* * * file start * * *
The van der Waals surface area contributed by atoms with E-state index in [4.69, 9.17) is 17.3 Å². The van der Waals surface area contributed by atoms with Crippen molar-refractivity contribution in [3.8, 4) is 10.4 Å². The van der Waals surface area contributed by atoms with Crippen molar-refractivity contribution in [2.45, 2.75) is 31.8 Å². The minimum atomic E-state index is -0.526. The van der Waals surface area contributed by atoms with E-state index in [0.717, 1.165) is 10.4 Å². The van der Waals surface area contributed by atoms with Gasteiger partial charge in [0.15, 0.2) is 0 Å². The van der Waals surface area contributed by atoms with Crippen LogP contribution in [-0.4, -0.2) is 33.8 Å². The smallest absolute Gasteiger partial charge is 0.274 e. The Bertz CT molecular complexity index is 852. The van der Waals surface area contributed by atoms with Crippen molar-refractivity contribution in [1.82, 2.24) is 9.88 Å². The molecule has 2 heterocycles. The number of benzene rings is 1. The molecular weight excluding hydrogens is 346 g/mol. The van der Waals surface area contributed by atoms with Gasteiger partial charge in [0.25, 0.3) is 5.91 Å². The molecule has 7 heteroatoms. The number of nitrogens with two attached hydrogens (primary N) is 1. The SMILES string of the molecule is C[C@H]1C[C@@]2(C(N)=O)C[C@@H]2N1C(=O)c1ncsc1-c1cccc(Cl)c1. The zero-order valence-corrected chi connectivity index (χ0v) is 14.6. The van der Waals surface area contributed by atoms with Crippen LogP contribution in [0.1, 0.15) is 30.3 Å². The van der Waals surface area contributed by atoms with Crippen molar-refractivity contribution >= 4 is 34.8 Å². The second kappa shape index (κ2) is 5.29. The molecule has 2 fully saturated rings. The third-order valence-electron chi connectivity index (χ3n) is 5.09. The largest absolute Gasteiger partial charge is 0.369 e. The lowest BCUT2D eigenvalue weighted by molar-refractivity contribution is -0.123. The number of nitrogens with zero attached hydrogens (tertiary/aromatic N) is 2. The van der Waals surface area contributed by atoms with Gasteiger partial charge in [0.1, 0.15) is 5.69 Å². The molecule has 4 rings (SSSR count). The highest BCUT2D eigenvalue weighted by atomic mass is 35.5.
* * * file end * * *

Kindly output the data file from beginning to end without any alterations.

The van der Waals surface area contributed by atoms with E-state index in [4.69, 9.17) is 17.3 Å². The van der Waals surface area contributed by atoms with Crippen molar-refractivity contribution in [3.8, 4) is 10.4 Å². The van der Waals surface area contributed by atoms with Crippen molar-refractivity contribution in [2.45, 2.75) is 31.8 Å². The minimum atomic E-state index is -0.526. The van der Waals surface area contributed by atoms with E-state index in [0.717, 1.165) is 10.4 Å². The van der Waals surface area contributed by atoms with Gasteiger partial charge in [0.15, 0.2) is 0 Å². The van der Waals surface area contributed by atoms with Crippen LogP contribution in [-0.4, -0.2) is 33.8 Å². The smallest absolute Gasteiger partial charge is 0.274 e. The Bertz CT molecular complexity index is 852. The van der Waals surface area contributed by atoms with Crippen molar-refractivity contribution in [1.82, 2.24) is 9.88 Å². The molecule has 2 heterocycles. The number of benzene rings is 1. The molecular weight excluding hydrogens is 346 g/mol. The van der Waals surface area contributed by atoms with Gasteiger partial charge in [0.25, 0.3) is 5.91 Å². The molecule has 7 heteroatoms. The number of nitrogens with two attached hydrogens (primary N) is 1. The SMILES string of the molecule is C[C@H]1C[C@@]2(C(N)=O)C[C@@H]2N1C(=O)c1ncsc1-c1cccc(Cl)c1. The zero-order valence-corrected chi connectivity index (χ0v) is 14.6. The van der Waals surface area contributed by atoms with Crippen LogP contribution in [0.1, 0.15) is 30.3 Å². The van der Waals surface area contributed by atoms with Crippen molar-refractivity contribution >= 4 is 34.8 Å². The second kappa shape index (κ2) is 5.29. The molecule has 2 fully saturated rings. The third-order valence-electron chi connectivity index (χ3n) is 5.09. The largest absolute Gasteiger partial charge is 0.369 e. The lowest BCUT2D eigenvalue weighted by molar-refractivity contribution is -0.123. The number of nitrogens with zero attached hydrogens (tertiary/aromatic N) is 2. The van der Waals surface area contributed by atoms with Gasteiger partial charge in [0.1, 0.15) is 5.69 Å². The molecule has 4 rings (SSSR count). The highest BCUT2D eigenvalue weighted by atomic mass is 35.5.